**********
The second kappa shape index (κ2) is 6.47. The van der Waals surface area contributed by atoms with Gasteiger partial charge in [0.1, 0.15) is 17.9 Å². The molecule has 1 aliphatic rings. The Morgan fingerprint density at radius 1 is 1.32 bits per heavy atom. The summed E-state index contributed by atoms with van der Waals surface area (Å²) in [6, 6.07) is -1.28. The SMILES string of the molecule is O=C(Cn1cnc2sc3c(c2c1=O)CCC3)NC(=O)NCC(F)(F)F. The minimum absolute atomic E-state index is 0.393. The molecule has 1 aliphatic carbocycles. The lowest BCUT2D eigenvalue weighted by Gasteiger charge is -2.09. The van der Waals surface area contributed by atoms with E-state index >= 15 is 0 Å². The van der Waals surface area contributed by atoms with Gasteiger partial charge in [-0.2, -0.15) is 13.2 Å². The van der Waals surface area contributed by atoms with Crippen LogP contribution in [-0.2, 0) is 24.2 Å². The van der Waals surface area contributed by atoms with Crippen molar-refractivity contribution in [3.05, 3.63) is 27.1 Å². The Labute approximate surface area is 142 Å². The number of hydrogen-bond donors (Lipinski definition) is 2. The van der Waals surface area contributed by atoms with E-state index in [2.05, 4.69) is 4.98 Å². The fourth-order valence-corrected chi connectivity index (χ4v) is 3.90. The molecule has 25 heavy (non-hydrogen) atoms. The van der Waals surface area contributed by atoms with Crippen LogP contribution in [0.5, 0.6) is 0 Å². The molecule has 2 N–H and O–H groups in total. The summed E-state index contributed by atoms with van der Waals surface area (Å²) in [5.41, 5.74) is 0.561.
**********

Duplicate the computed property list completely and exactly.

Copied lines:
The second kappa shape index (κ2) is 6.47. The van der Waals surface area contributed by atoms with Gasteiger partial charge in [0.1, 0.15) is 17.9 Å². The molecule has 1 aliphatic rings. The Morgan fingerprint density at radius 1 is 1.32 bits per heavy atom. The summed E-state index contributed by atoms with van der Waals surface area (Å²) in [6, 6.07) is -1.28. The SMILES string of the molecule is O=C(Cn1cnc2sc3c(c2c1=O)CCC3)NC(=O)NCC(F)(F)F. The minimum absolute atomic E-state index is 0.393. The molecule has 1 aliphatic carbocycles. The lowest BCUT2D eigenvalue weighted by Gasteiger charge is -2.09. The van der Waals surface area contributed by atoms with E-state index >= 15 is 0 Å². The van der Waals surface area contributed by atoms with Gasteiger partial charge in [-0.2, -0.15) is 13.2 Å². The van der Waals surface area contributed by atoms with Crippen LogP contribution in [-0.2, 0) is 24.2 Å². The van der Waals surface area contributed by atoms with Crippen molar-refractivity contribution in [3.05, 3.63) is 27.1 Å². The Labute approximate surface area is 142 Å². The number of hydrogen-bond donors (Lipinski definition) is 2. The van der Waals surface area contributed by atoms with E-state index in [2.05, 4.69) is 4.98 Å². The fourth-order valence-corrected chi connectivity index (χ4v) is 3.90. The molecule has 25 heavy (non-hydrogen) atoms. The van der Waals surface area contributed by atoms with Crippen LogP contribution in [0.5, 0.6) is 0 Å². The molecule has 2 N–H and O–H groups in total. The summed E-state index contributed by atoms with van der Waals surface area (Å²) in [5.41, 5.74) is 0.561.